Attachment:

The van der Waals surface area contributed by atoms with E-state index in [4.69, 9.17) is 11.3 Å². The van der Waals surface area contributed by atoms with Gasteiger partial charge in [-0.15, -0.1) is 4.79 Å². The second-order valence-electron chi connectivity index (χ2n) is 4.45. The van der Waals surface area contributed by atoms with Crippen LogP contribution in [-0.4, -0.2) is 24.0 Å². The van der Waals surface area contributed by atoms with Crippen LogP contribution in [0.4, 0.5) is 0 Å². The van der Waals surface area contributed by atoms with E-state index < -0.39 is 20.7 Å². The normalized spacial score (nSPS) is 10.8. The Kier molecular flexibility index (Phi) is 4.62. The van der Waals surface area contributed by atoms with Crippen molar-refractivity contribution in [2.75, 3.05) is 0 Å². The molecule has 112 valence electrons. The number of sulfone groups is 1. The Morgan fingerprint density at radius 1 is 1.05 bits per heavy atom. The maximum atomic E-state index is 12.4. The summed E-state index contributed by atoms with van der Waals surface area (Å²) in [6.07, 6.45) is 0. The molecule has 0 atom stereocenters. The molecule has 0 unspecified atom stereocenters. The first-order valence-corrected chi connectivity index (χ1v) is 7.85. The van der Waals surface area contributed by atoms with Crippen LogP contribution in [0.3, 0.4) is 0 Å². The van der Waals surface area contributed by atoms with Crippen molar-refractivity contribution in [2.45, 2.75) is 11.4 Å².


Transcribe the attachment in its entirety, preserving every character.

The van der Waals surface area contributed by atoms with E-state index in [4.69, 9.17) is 11.3 Å². The van der Waals surface area contributed by atoms with Gasteiger partial charge in [-0.15, -0.1) is 4.79 Å². The second-order valence-electron chi connectivity index (χ2n) is 4.45. The van der Waals surface area contributed by atoms with Crippen LogP contribution in [-0.4, -0.2) is 24.0 Å². The van der Waals surface area contributed by atoms with Crippen LogP contribution in [0.4, 0.5) is 0 Å². The van der Waals surface area contributed by atoms with E-state index < -0.39 is 20.7 Å². The normalized spacial score (nSPS) is 10.8. The Kier molecular flexibility index (Phi) is 4.62. The van der Waals surface area contributed by atoms with Crippen molar-refractivity contribution in [2.75, 3.05) is 0 Å². The molecule has 112 valence electrons. The number of sulfone groups is 1. The Morgan fingerprint density at radius 1 is 1.05 bits per heavy atom. The maximum atomic E-state index is 12.4. The summed E-state index contributed by atoms with van der Waals surface area (Å²) in [6.07, 6.45) is 0. The molecule has 0 atom stereocenters. The molecule has 0 unspecified atom stereocenters. The first-order valence-corrected chi connectivity index (χ1v) is 7.85. The van der Waals surface area contributed by atoms with Crippen LogP contribution in [0.3, 0.4) is 0 Å². The van der Waals surface area contributed by atoms with Crippen molar-refractivity contribution in [2.45, 2.75) is 11.4 Å².